Failing to group product families effectively in your retail business can have several negative consequences. Firstly, it can make it difficult for customers to find what they need in your store (brick-and-mortar or online shop), leading to frustration and lost sales. Poor or non-existent product family groupings can also result in poor inventory management, leading to overstocking of some products and understocking of others. By organizing products into groups, retailers can better manage their pricing, optimize sales, and increase revenue, while without it, your profit can fall through the cracks. What’s more, ineffective product grouping can also impact your brick-and-mortar store’s visual appeal, making it appear cluttered and uninviting to customers. All of these factors can ultimately result in decreased profits and a decline in customer loyalty, so it is critical to take the time to properly group product families in your retail business.
At Pricefx over the last decade and more, we have assisted hundreds of retail businesses across the globe to build profitability and streamline efficiencies. Many of those are retail organizations that we have helped by supplying them with the technology to effectively arrange, track and adapt their product family groups on the fly in response to seasonal and real-time changes in sales, conditions, and product attributes.
In this article we will first explain what a product family is and does and why they are good for effective retail pricing. We’ll close it out by giving you 8 tips to effectively group product families in your retail business and examine why administering the groupings through pricing software is best for your business.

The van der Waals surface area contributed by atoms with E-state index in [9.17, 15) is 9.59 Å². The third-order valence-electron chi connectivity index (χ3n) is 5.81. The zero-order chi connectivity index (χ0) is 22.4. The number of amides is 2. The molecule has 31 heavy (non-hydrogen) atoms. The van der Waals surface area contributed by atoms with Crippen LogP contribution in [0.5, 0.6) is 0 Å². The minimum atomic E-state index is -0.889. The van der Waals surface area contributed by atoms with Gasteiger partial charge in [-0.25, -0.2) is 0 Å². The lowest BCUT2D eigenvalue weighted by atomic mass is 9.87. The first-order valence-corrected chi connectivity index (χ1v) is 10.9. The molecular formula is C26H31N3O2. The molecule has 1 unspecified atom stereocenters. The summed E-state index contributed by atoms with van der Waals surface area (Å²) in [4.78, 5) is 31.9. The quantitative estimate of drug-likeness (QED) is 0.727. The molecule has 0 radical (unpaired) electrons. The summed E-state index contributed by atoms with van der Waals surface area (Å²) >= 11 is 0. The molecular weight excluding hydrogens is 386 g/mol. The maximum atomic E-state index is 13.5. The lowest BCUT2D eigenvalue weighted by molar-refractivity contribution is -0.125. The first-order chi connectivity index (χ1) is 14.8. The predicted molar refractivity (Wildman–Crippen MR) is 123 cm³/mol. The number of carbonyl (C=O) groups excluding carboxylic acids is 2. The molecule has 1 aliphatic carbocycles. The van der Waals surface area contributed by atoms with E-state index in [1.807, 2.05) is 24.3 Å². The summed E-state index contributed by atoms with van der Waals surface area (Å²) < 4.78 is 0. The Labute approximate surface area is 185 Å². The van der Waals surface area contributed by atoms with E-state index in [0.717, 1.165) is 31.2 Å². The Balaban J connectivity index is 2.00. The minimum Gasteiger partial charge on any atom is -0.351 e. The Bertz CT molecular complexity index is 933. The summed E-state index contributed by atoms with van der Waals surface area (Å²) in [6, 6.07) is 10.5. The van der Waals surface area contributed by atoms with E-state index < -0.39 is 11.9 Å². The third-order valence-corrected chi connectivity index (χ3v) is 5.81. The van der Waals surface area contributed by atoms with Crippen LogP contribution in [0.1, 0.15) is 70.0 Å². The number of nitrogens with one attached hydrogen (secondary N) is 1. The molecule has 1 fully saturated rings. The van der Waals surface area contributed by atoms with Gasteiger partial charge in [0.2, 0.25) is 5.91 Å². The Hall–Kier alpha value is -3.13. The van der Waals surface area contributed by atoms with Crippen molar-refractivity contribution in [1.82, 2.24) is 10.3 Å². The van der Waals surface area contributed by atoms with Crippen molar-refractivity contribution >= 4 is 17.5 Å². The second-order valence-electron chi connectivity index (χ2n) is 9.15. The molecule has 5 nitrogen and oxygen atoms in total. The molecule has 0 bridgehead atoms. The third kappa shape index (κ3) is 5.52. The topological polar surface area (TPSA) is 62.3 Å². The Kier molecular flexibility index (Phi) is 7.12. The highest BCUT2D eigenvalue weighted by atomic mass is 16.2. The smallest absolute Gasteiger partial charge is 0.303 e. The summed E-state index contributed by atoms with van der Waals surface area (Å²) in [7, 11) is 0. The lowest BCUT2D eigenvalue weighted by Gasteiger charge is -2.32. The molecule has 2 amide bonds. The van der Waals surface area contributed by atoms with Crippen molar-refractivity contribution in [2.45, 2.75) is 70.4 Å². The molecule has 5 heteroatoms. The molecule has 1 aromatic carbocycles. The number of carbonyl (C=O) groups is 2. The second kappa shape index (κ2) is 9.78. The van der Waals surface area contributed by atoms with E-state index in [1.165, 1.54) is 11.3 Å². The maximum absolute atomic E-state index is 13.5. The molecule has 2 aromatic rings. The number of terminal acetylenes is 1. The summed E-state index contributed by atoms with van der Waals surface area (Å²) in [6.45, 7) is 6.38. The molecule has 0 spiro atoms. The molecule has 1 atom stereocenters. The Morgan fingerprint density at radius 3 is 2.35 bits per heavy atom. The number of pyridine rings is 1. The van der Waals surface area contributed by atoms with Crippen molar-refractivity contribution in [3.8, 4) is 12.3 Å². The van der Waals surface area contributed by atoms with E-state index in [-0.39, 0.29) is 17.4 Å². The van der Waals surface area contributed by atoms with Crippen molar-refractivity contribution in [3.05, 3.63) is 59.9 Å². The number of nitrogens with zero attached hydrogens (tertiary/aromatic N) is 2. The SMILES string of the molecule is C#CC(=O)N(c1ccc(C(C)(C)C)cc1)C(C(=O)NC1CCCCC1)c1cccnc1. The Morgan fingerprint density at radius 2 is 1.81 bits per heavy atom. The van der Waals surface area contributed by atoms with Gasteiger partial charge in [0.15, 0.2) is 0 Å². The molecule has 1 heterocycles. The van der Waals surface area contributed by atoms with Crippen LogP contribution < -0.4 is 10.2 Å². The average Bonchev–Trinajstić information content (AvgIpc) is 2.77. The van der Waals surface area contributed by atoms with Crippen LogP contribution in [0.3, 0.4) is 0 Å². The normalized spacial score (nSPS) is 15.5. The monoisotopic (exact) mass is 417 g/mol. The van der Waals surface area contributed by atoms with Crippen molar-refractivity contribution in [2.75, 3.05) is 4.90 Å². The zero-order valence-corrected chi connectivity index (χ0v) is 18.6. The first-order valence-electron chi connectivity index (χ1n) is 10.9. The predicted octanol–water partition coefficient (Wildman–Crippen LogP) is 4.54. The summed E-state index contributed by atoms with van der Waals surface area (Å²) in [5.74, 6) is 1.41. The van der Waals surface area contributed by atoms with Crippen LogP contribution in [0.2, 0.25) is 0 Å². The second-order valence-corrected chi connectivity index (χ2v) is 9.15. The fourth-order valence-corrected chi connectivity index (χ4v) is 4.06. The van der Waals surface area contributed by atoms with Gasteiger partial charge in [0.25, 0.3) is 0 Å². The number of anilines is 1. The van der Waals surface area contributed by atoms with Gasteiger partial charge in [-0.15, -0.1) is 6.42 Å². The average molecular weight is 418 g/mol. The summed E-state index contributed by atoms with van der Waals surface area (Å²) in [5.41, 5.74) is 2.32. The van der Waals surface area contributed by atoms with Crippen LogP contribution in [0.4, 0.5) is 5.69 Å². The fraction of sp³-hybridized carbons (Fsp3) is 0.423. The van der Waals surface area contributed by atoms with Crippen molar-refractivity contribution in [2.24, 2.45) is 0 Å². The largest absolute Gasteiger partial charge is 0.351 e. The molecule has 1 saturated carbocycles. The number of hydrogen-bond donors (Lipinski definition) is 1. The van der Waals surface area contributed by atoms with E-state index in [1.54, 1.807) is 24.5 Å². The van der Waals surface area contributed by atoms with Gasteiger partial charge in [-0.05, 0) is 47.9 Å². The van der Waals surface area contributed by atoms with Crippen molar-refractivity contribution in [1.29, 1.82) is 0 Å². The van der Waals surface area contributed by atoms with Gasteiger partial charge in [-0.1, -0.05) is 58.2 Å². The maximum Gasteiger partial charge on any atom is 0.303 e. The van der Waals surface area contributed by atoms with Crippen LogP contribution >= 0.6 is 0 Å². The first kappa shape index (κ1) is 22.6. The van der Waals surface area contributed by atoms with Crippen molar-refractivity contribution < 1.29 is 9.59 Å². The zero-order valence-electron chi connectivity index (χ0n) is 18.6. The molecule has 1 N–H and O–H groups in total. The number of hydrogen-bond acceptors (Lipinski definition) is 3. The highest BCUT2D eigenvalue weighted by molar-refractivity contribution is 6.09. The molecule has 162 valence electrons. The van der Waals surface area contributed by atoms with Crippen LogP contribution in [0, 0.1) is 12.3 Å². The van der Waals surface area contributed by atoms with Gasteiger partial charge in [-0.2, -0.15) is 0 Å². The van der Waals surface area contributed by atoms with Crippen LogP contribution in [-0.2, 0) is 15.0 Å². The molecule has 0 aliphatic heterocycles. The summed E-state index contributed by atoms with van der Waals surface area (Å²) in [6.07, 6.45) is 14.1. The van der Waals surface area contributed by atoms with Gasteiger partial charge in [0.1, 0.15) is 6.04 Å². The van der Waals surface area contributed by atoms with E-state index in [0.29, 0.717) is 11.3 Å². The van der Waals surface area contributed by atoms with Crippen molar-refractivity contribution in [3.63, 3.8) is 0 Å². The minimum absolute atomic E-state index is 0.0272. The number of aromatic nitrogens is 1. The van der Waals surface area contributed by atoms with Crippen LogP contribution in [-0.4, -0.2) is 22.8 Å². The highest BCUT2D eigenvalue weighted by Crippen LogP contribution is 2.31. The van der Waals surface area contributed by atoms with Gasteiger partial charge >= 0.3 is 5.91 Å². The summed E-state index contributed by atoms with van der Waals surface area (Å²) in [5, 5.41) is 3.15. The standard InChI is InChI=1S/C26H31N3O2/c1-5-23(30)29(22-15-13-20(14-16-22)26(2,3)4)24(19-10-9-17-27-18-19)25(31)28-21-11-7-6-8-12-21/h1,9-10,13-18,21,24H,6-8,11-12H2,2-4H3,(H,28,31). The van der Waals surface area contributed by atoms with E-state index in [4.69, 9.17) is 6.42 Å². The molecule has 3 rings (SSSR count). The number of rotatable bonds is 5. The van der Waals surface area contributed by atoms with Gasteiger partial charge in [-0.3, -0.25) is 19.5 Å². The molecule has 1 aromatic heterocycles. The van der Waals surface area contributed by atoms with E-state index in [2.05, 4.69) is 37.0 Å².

What are Product Families in Retail & Why Are They Grouped?
Product families in retail are an effective merchandising strategy to increase sales and profits for retailers. Grouping related products under one category makes it easier for customers to locate what they are looking for, which can lead to increased sales.
By organizing products into families, retailers can target their pricing strategy on the customer or product segments that will have the most impact on their unique positive business outcomes (usually increasing, sales, revenues, margins, or profit).
What’s more, great grouping of product families can simultaneously encourage customers to make additional purchases by providing them with a comprehensive shopping experience while also facilitating cross-selling opportunities.
For example, a kitchenware retailer may group kitchen appliances, utensils, and cookware into the product family of cooking essentials. By doing so, customers are more likely to purchase multiple items from the same family, which can increase the average transaction value and ultimately drive more revenue for the retailer.
Additionally, product families in retail can help retailers with inventory management by identifying which products are selling well and which are not. This information can help retailers optimize their inventory levels and avoid stock-outs or overstocking, which can negatively impact profitability.
How Grouping Products into Families Provides a Holistic Multi-Dimensional Sales Approach
Grouping products into product families based on pricing strategies can facilitate a multi-dimensional approach (rather than a simplified lateral view) to retail pricing. Retailers can group their products into distinct categories based on everyday prices, promotional prices, and mark-down or clearance prices.